Stakeholders call for investigation

by Erica Shaffer
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The NCBA and R-CALF have urged closer scrutiny of the live cattle market.

WASHINGTON – Cattle stakeholder groups that often find themselves on opposite sides of industry issues appear to agree that volatility in live cattle futures warrants a closer review.

In a letter to members of the US Senate Judiciary Committee and the Senate Subcommittee on Antitrust, Competition Policy and Consumer Rights, R-CALF United Stockgrowers of America formally requested an investigation into what it calls “potential antitrust and anticompetitive conduct” in the cattle and beef markets.

R-CALF explained that market fundamentals supported historically high cattle and beef prices in 2014 and the first half of 2015. Those fundamentals didn’t change, but cattle prices collapsed and no one can explain this “wholesale collapse of the cash market or the intense volatility and collapse in the cattle futures market,” R-CALF said.

“During the third and fourth quarters of 2015, cattle prices collapsed farther and faster than during any time in history and the unprecedented volatility in the cattle futures market rendered it useless for price discovery purposes,” R-CALF said in its letter.

“Independent cattle feeders suffered losses never before experienced in our industry’s history. With losses exceeding $500 per head, it is likely the very foundation of the US cattle industry’s feeding sector — its independent cattle feeders — was irreparably damaged.”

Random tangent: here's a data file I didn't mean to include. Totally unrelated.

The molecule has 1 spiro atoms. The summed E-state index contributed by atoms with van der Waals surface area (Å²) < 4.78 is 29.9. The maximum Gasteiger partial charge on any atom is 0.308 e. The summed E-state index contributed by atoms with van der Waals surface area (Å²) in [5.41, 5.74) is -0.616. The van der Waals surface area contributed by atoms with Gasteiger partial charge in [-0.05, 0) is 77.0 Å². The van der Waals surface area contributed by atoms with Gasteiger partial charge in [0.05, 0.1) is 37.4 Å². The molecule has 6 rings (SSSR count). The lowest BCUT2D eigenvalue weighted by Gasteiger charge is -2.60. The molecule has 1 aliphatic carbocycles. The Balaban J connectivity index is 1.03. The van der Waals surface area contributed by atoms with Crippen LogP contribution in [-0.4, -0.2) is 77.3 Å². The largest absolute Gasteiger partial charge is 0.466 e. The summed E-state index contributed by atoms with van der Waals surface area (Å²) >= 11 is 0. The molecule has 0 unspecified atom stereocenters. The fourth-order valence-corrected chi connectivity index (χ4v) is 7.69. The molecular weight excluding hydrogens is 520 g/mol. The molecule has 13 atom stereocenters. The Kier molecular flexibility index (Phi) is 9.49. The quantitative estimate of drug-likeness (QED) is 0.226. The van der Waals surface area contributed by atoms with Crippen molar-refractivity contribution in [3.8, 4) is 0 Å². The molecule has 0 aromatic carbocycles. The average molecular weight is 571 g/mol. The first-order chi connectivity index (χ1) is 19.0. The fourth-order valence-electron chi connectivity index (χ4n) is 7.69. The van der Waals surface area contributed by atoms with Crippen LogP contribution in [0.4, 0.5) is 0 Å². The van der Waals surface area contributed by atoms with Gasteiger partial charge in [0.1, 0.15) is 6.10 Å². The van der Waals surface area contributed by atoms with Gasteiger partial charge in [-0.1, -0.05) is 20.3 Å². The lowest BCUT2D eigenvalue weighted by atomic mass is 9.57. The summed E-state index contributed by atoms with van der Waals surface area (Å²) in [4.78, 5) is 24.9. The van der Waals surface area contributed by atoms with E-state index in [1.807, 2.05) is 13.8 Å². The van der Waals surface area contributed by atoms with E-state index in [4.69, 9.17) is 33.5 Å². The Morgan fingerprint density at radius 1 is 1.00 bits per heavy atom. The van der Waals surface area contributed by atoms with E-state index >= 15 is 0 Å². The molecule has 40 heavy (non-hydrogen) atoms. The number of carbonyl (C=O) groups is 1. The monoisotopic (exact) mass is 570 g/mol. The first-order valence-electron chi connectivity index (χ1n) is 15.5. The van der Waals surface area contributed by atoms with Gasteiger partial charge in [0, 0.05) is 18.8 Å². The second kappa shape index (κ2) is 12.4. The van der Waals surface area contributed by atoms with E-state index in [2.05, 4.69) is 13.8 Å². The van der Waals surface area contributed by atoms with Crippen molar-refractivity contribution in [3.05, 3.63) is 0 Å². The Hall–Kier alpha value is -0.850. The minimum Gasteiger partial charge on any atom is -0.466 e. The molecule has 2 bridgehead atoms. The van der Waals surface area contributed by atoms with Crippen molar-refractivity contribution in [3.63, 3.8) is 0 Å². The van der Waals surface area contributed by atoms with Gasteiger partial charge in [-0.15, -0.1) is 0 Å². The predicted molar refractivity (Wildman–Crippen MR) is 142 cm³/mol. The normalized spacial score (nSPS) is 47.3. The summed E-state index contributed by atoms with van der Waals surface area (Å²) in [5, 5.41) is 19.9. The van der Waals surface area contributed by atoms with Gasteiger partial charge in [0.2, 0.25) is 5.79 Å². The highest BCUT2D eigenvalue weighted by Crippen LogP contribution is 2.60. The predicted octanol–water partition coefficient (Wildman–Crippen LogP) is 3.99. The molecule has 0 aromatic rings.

R-CALF said it believes the market “succumbed to antitrust and anticompetitive conduct by dominant meatpackers and perhaps by certain traders in the cattle futures market.” Read the request in its entirety here

Terrence A. Duffy, CME
Terrence Duffy, executive chairman and president of CME Group

Meanwhile, the National Cattlemen’s Beef Association (NCBA) has turned its focus to high-frequency trading on the Chicago Mercantile Exchange (CME). In a Jan. 13 letter to Terrence Duffy, executive chairman and president of CME Group, NCBA outlined its members’ concerns.

“Exchanges such as the ones owned and operated by the CME Group have their basis in agriculture,” NCBA wrote. “For years, agricultural producers have utilized futures contracts to manage their market risk. The effectiveness of cattle futures contracts as a viable risk management tool is being called into question due to the concerns over high-frequency trading.”

The association requested for reforms such as limits on messaging for livestock contracts; a one-second delay between trade actions; audit trail data for analysis that includes firm-level generic identification; and more action regarding “spoofing,” an illegal practice in which an investor makes a buy order and then immediately cancels the order without filling it. Other investors may also issue buy orders, increasing the appearance of demand. An audit trail would provide insight into trading and market behavior. Duffy is expected to attend the NCBA’s convention and trade show in San Diego this week.

Live cattle futures for Jan. 26 climbed to the highest levels in nearly three weeks. February live cattle futures finished at $1.33 a lb. on the CME. January feeder cattle closed higher at $1.611. Gains in the US stock market along with signs of strong demand from packers in cash markets offset concerns about a gradual increase in supplies of cattle this spring.

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